Sinningia leucotricha (Hoehne) H.E.Moore
Rechsteineria leucotricha (basionym)
Sinningia leucotricha is an unusual and attractive, long lived, tuberous perennial with a large rounded tuber that can reach a foot (30 cm) across on older plants and from which emerges a few short stems, holding 2 or 3 opposite pairs of small, fuzzy, silver leaves up to 10 inches (25 cm) long. The showy, salmon colored flowers begin to bloom just above the foliage in spring to early summer with foliage losing the silver cast as flowers fade and then ultimately dropping off to begin a dormancy period but timing is not always predictable and leaves will sometime stay on the plant longer, only shedding them when new leaves are emerging in early spring.
USDA hardiness zone 10a to 11b: from 30 °F (−1.1 °C) to 45 °F (+7.2 °C).
How to Grow and Care
Sinningia grow from tubers, so there is seasonality to them. When the plant is actively growing, keep it lightly moist. When the foliage dies back, just mist the soil regularly to keep the tubers from drying out too much. Start your normal watering when new leaves start to show. As with most plants, Sinningias can survive a short drought, but they don't recover from drowning. Use tepid water when watering. Nobody enjoys a cold shower. Water the soil, not the plant. Sinningias are prone to crown rot and gray mold which happens when the leaves stay wet. Do not let the plant sit in water, it must be well drained.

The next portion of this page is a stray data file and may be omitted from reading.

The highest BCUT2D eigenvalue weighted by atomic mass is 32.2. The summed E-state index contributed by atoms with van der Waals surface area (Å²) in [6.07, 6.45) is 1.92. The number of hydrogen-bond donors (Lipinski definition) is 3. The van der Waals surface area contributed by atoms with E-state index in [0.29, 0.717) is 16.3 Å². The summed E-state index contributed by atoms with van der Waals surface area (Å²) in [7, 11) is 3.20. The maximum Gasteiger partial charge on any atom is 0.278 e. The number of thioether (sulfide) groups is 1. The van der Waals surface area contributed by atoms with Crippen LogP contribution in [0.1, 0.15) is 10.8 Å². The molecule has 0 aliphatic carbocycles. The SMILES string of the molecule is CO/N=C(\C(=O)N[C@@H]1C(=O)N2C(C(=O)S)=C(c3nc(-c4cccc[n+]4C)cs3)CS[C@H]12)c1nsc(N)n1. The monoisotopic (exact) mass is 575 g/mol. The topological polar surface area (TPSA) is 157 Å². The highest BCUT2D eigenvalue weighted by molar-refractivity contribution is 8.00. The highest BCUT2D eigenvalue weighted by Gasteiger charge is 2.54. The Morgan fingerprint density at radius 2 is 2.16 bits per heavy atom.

Sinningias are shade plants. They have the same light requirements as an African Violet. Morning or soft late afternoon light is best. That means an East, shaded West, or North-facing window. By all means, avoid direct sun during the harsh "skin cancer" hours of the day… – See more at: How to Grow and Care for Sinningia
Native to Brazil.
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